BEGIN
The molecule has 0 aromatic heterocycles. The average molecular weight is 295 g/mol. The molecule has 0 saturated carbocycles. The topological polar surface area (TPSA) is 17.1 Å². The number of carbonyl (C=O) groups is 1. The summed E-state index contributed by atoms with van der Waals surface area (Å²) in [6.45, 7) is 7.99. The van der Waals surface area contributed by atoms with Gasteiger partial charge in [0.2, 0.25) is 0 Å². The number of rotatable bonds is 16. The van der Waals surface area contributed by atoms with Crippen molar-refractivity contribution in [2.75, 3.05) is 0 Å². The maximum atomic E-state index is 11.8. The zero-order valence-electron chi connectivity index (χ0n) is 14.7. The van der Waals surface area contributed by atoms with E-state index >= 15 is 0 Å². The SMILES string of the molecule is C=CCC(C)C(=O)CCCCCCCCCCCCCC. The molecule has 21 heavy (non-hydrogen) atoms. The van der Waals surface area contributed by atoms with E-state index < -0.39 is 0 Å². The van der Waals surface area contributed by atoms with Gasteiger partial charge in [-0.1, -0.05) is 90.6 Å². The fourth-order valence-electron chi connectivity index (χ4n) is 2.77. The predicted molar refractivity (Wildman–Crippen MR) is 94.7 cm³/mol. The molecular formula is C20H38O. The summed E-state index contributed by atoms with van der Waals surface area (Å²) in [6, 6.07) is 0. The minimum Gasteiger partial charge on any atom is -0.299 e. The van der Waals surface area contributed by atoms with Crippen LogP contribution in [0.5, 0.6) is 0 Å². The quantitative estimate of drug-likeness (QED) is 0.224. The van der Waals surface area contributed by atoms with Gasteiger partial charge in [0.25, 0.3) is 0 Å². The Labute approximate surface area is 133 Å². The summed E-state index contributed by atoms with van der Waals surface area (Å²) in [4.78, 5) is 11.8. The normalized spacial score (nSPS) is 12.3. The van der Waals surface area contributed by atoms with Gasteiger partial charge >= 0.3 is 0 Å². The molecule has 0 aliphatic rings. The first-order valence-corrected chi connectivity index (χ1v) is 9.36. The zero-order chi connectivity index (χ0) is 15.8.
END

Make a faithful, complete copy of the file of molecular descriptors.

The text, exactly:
The molecule has 0 aromatic heterocycles. The average molecular weight is 295 g/mol. The molecule has 0 saturated carbocycles. The topological polar surface area (TPSA) is 17.1 Å². The number of carbonyl (C=O) groups is 1. The summed E-state index contributed by atoms with van der Waals surface area (Å²) in [6.45, 7) is 7.99. The van der Waals surface area contributed by atoms with Gasteiger partial charge in [0.2, 0.25) is 0 Å². The number of rotatable bonds is 16. The van der Waals surface area contributed by atoms with Crippen molar-refractivity contribution in [2.75, 3.05) is 0 Å². The maximum atomic E-state index is 11.8. The zero-order valence-electron chi connectivity index (χ0n) is 14.7. The van der Waals surface area contributed by atoms with E-state index >= 15 is 0 Å². The SMILES string of the molecule is C=CCC(C)C(=O)CCCCCCCCCCCCCC. The molecule has 21 heavy (non-hydrogen) atoms. The van der Waals surface area contributed by atoms with E-state index < -0.39 is 0 Å². The van der Waals surface area contributed by atoms with Gasteiger partial charge in [-0.1, -0.05) is 90.6 Å². The fourth-order valence-electron chi connectivity index (χ4n) is 2.77. The predicted molar refractivity (Wildman–Crippen MR) is 94.7 cm³/mol. The molecular formula is C20H38O. The summed E-state index contributed by atoms with van der Waals surface area (Å²) in [6, 6.07) is 0. The minimum Gasteiger partial charge on any atom is -0.299 e. The van der Waals surface area contributed by atoms with Crippen LogP contribution in [0.5, 0.6) is 0 Å². The quantitative estimate of drug-likeness (QED) is 0.224. The van der Waals surface area contributed by atoms with Gasteiger partial charge in [0.25, 0.3) is 0 Å². The Labute approximate surface area is 133 Å². The summed E-state index contributed by atoms with van der Waals surface area (Å²) in [4.78, 5) is 11.8. The normalized spacial score (nSPS) is 12.3. The van der Waals surface area contributed by atoms with Gasteiger partial charge >= 0.3 is 0 Å². The molecule has 0 aliphatic rings. The first-order valence-corrected chi connectivity index (χ1v) is 9.36. The zero-order chi connectivity index (χ0) is 15.8.